And despite the fact that the iPhone includes a version of Mac OS X, don't expect to add any third-party Mac OS X applications, not even a widget. Apple says that, at least for now, the iPhone's system is "closed."
Physical size and screen protection. The iPhone itself is just a tad bigger than the current iPod with video. And it fits comfortably in one hand. That sounds pretty good. Still, dialing a phone number using a touchscreen, with its lack of tactile feedback, will likely be more difficult to do with just one hand than with a traditional mobile phone. While the iPhone may compare favorably in size with other smartphones, it is significantly larger than my current flip phone, making it less convenient to carry around all the time.
Plus, while the touchscreen remains one of the iPhone's most impressive features, I am concerned about protecting it from scratching and other damage. Ideally, I would want some protective device that would still allow me to grab the phone and make a call without having to fumble around to remove the phone from some slip case. Given that touching the screen is required to use the iPhone and that the screen makes up practically the entire front of the device, this may prove tricky to accomplish.
Changing habits. Switching to an iPhone will require that I change some of my current habits.
For one thing, I will likely want to switch from my current POP email account to an IMAP one (such as the Yahoo! service noted by Steve at the keynote). This will make it much easier ensure that all email work I do on the iPhone can be later accessed from my Mac. I will also likely need to give up on using Entourage as my email client, as the iPhone will only synch with Mac OS X's Mail, iCal and Address Book applications.
By all accounts (although this all may change by the time the device is released in June), the iPhone does not provide for voice activation of phone numbers, a feature I frequently use on my current phone.
Finally, the iPhone is the first iPod not to use any sort of circular wheel for navigating the menus or controlling play. Although this is at best a minor concern, I am not certain that I will prefer the iPhone's interface here.
Taking all of these matters into consideration, I have decided to step back and look some more before I leap at the purchase of an iPhone.
A peek at the future. Today's iPod is significantly better than the original model of 2001. The same will hold true for the iPhone. I am confident that the concerns covered in this column will be resolved by the 2009 iPhone (if not sooner). That's why I know I will be getting an iPhone eventually.
When I do get my iPhone, I am beginning to wonder whether it will turn out not only to be a replacement for my current mobile phone and iPod, but for my notebook computer as well! I am in the fortunate position of having two computers: a desktop Mac that I use as my primary computer and a MacBook Pro that I use primarily only when I travel. Yes, given that it's sitting on my desk, I use the MacBook at home as well, offloading jobs to it that would otherwise occupy my main Mac. But if I never left the house, I would not really need a notebook Mac.
When I do travel, I typically use the MacBook for only a limited set of functions: checking email, checking my calendar, surfing the Web, watching movies, working with photos, giving presentations and writing text documents. The current version of the iPhone can already do all but the last two and a half of these tasks. It partially succeeds at working with photos; you can view photos but you cannot add new ones directly from a camera. As for showing presentations, I can easily imagine a version of Keynote added to the iPhone's repertoire, together with a port that would permit connecting it to a larger external display. To use it as a word processor, I would want to have the option to attach a portable display and keyboard (as the 3.5 inch screen and virtual keyboard is not adequate for extended text work). And, of course, I'd want to be able to save documents to the iPhone itself. I remain confident that all of this is in the iPhone's future.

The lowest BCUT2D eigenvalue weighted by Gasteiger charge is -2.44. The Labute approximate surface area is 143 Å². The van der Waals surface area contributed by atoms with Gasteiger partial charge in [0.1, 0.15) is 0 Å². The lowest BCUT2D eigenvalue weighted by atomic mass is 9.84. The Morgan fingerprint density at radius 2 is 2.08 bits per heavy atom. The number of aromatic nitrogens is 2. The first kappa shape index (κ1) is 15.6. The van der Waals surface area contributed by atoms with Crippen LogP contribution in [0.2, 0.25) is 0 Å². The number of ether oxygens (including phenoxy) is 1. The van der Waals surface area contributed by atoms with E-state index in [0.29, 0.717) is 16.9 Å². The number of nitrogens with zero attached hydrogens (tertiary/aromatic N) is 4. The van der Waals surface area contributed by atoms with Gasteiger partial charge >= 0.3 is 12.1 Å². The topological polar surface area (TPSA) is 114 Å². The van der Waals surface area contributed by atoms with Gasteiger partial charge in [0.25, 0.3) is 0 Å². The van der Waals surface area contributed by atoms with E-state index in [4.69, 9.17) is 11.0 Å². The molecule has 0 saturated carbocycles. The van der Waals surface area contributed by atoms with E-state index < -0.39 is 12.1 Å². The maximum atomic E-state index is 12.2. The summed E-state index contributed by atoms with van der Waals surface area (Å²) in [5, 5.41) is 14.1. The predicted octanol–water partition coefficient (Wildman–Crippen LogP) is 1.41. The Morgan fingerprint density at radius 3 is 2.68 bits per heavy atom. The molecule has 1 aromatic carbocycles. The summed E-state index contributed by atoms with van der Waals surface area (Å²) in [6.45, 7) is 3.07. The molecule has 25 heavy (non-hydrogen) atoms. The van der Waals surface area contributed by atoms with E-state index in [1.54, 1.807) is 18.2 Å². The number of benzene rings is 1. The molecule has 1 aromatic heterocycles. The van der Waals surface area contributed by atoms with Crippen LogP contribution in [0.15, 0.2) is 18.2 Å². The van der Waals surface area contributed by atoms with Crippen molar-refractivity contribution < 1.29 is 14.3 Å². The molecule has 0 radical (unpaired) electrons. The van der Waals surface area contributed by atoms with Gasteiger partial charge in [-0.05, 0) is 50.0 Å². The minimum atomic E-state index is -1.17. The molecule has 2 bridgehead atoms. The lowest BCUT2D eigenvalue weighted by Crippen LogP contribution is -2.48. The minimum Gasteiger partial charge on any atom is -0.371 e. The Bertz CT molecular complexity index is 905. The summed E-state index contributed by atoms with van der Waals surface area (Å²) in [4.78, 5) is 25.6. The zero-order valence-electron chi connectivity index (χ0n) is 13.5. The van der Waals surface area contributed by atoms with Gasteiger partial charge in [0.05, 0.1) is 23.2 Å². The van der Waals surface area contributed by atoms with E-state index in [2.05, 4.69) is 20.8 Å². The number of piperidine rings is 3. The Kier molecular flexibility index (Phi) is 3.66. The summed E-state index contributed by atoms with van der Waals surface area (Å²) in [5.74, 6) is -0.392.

Even so, I don't see the iPhone becoming a total replacement for my MacBook. But even if it meant that I could use it instead of my MacBook 50% of the time, that would be a fantastic convenience.
In fact, I see the inclusion of Mac OS X in the iPhone as Apple's potentially biggest "stealth bomb" against Microsoft. Imagine that the iPhone becomes so popular as to dominate the mobile phone market, as the iPod now does for MP3 players. Further imagine that the iPhone's capabilities have expanded to the point that it is equivalent to a mini-notebook computer. The result? The majority of the country will be using a computer running Mac OS X! Who would have ever thought that day would happen?
Regardless, I don't need a crystal ball to know that the iPhone will be a smashing success in 2007, even at its present stage of development. Once again, Apple has shown that it has the vision to look beyond how things have always been done to create a device that exemplifies how things should be done and how they will be done from now on.
This is the latest in a series of mac.column.ted columns by Ted Landau. To see a list of previous columns, click here. To send comments regarding this column directly to Ted, click here. To get Ted's latest book, Mac OS X Help Line, click here.Resources